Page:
An Empirical Investigation into the Effects of Personality on the Performance of French to English Student Translators
Hubscher-Davidson, S. E., 2007. An Empirical Investigation into the Effects of Personality on the Performance of French to English Student Translators. Thesis (Doctor of Philosophy (PhD)). University of Bath.
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This thesis seeks to establish the extent to which personality characteristics impact on postgraduate students' translation work from French to English. The investigation is carried out by comparing and analysing parallel translations of French source texts into English target texts, using a number of methods. The main focus is on how translator behaviour influences the translation process, how this is reflected in the resulting target text and what the consequences are in terms of translation quality. The study aims to demonstrate the influence of personalities in translation, and better understand how they affect the loss or gain of certain elements during the translation task. Chapter 1 focuses on the review of different theories and models in TS which shed light on the translator’s context and on the different factors that can potentially affect the way in which he behaves. It also reviews the few studies that have been carried out on translator behaviour, and more specifically on personality-related behaviour. Chapter 2 is dedicated to the three experiments carried out, which highlight patterns of behaviour in student translations through textual analysis, verbalisations, questionnaires and a personality test. These various methods used to investigate the process aim to emphasize and substantiate the claim that translators’ personalities play an active part in the decision-making process of translator behaviour. The final chapter summarises the implications of the findings, and concludes that each translator’s personality is apparent in their attitudinal behaviours when translating, influences their performance in varied ways, and shapes their target text. In addition, appropriate recommendations for further research and training are also made.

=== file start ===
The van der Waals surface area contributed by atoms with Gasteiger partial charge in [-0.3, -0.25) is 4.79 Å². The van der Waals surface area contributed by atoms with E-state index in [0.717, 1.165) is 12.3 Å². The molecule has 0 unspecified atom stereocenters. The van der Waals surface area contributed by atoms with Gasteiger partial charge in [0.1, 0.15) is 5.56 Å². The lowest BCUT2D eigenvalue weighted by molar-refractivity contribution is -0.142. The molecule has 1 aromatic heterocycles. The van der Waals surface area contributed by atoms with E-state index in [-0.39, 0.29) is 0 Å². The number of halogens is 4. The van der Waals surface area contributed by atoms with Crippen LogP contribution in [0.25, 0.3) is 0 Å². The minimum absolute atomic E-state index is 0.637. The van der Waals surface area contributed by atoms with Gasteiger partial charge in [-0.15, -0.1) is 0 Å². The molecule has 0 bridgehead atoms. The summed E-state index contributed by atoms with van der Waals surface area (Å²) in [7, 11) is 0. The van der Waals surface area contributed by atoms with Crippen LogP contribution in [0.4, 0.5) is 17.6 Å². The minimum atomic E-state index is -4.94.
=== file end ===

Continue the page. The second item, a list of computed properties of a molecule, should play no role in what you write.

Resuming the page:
|Item Type||Thesis (Doctor of Philosophy (PhD))|
|Creators||Hubscher-Davidson, S. E.|
|Departments||Faculty of Humanities & Social Sciences > Politics Languages and International Studies|
|Publisher Statement||UnivBath_PhD_2007_Hubscher-Davidson_S.pdf: © The Author|
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